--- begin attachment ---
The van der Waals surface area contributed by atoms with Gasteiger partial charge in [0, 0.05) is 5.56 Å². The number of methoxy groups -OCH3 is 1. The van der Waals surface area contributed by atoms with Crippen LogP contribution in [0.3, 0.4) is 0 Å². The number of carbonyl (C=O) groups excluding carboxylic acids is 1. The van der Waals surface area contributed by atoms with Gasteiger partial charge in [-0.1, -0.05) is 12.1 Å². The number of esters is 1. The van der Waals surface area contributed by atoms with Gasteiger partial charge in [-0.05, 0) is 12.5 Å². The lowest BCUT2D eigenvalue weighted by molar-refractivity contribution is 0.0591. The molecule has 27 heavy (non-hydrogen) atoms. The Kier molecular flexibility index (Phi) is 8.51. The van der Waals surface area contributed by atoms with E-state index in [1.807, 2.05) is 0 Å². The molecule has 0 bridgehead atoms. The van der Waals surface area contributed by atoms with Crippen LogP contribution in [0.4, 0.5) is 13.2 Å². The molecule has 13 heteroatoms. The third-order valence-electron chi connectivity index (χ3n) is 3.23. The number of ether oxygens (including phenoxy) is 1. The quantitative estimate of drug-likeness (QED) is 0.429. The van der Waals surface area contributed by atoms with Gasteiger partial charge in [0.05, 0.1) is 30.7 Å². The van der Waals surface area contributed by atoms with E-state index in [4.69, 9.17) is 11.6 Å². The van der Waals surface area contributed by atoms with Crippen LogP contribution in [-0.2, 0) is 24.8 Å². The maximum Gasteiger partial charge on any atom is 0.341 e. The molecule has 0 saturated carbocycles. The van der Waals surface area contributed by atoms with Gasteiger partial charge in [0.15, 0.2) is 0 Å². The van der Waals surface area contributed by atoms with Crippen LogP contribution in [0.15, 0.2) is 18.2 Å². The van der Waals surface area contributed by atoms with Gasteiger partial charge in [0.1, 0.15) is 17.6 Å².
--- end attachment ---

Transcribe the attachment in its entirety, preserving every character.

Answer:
The van der Waals surface area contributed by atoms with Gasteiger partial charge in [0, 0.05) is 5.56 Å². The number of methoxy groups -OCH3 is 1. The van der Waals surface area contributed by atoms with Crippen LogP contribution in [0.3, 0.4) is 0 Å². The number of carbonyl (C=O) groups excluding carboxylic acids is 1. The van der Waals surface area contributed by atoms with Gasteiger partial charge in [-0.1, -0.05) is 12.1 Å². The number of esters is 1. The van der Waals surface area contributed by atoms with Gasteiger partial charge in [-0.05, 0) is 12.5 Å². The lowest BCUT2D eigenvalue weighted by molar-refractivity contribution is 0.0591. The molecule has 27 heavy (non-hydrogen) atoms. The Kier molecular flexibility index (Phi) is 8.51. The van der Waals surface area contributed by atoms with E-state index in [1.807, 2.05) is 0 Å². The molecule has 0 bridgehead atoms. The van der Waals surface area contributed by atoms with Crippen LogP contribution in [0.4, 0.5) is 13.2 Å². The molecule has 13 heteroatoms. The third-order valence-electron chi connectivity index (χ3n) is 3.23. The number of ether oxygens (including phenoxy) is 1. The quantitative estimate of drug-likeness (QED) is 0.429. The van der Waals surface area contributed by atoms with Gasteiger partial charge in [0.05, 0.1) is 30.7 Å². The van der Waals surface area contributed by atoms with E-state index in [4.69, 9.17) is 11.6 Å². The van der Waals surface area contributed by atoms with Crippen LogP contribution in [-0.2, 0) is 24.8 Å². The maximum Gasteiger partial charge on any atom is 0.341 e. The molecule has 0 saturated carbocycles. The van der Waals surface area contributed by atoms with Gasteiger partial charge in [0.15, 0.2) is 0 Å². The van der Waals surface area contributed by atoms with Crippen LogP contribution in [0.15, 0.2) is 18.2 Å². The van der Waals surface area contributed by atoms with Gasteiger partial charge in [0.1, 0.15) is 17.6 Å².